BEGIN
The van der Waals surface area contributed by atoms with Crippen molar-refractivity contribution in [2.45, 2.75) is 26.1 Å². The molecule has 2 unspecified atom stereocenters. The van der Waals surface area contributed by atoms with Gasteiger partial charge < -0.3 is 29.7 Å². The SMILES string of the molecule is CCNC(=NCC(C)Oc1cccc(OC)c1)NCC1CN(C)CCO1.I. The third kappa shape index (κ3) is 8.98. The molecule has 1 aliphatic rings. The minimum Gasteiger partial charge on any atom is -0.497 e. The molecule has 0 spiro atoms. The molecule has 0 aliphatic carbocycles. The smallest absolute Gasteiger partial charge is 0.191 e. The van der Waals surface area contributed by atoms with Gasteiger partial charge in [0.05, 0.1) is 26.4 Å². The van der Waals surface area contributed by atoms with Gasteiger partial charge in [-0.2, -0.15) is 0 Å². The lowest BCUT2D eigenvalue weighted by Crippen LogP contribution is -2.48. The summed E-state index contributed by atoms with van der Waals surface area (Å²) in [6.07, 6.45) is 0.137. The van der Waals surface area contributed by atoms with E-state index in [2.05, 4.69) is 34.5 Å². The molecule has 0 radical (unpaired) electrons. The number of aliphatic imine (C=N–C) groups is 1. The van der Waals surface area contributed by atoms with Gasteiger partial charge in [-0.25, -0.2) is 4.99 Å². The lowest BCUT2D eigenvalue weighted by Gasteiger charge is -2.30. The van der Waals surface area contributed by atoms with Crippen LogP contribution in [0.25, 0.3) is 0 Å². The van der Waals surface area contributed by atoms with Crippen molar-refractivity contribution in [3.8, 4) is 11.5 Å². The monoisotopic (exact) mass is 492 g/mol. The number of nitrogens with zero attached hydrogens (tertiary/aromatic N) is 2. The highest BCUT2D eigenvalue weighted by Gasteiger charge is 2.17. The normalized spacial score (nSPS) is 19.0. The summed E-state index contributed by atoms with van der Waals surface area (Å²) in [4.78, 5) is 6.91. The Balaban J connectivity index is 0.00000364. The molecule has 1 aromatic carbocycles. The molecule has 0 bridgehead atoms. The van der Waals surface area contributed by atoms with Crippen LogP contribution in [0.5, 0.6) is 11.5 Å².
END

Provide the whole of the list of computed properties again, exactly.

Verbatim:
The van der Waals surface area contributed by atoms with Crippen molar-refractivity contribution in [2.45, 2.75) is 26.1 Å². The molecule has 2 unspecified atom stereocenters. The van der Waals surface area contributed by atoms with Gasteiger partial charge < -0.3 is 29.7 Å². The SMILES string of the molecule is CCNC(=NCC(C)Oc1cccc(OC)c1)NCC1CN(C)CCO1.I. The third kappa shape index (κ3) is 8.98. The molecule has 1 aliphatic rings. The minimum Gasteiger partial charge on any atom is -0.497 e. The molecule has 0 spiro atoms. The molecule has 0 aliphatic carbocycles. The smallest absolute Gasteiger partial charge is 0.191 e. The van der Waals surface area contributed by atoms with Gasteiger partial charge in [0.05, 0.1) is 26.4 Å². The van der Waals surface area contributed by atoms with Gasteiger partial charge in [-0.2, -0.15) is 0 Å². The lowest BCUT2D eigenvalue weighted by Crippen LogP contribution is -2.48. The summed E-state index contributed by atoms with van der Waals surface area (Å²) in [6.07, 6.45) is 0.137. The van der Waals surface area contributed by atoms with E-state index in [2.05, 4.69) is 34.5 Å². The molecule has 0 radical (unpaired) electrons. The number of aliphatic imine (C=N–C) groups is 1. The van der Waals surface area contributed by atoms with Gasteiger partial charge in [-0.25, -0.2) is 4.99 Å². The lowest BCUT2D eigenvalue weighted by Gasteiger charge is -2.30. The van der Waals surface area contributed by atoms with Crippen LogP contribution in [0.25, 0.3) is 0 Å². The van der Waals surface area contributed by atoms with Crippen molar-refractivity contribution in [3.8, 4) is 11.5 Å². The monoisotopic (exact) mass is 492 g/mol. The number of nitrogens with zero attached hydrogens (tertiary/aromatic N) is 2. The highest BCUT2D eigenvalue weighted by Gasteiger charge is 2.17. The normalized spacial score (nSPS) is 19.0. The summed E-state index contributed by atoms with van der Waals surface area (Å²) in [4.78, 5) is 6.91. The Balaban J connectivity index is 0.00000364. The molecule has 1 aromatic carbocycles. The molecule has 0 bridgehead atoms. The van der Waals surface area contributed by atoms with Crippen LogP contribution in [0.5, 0.6) is 11.5 Å².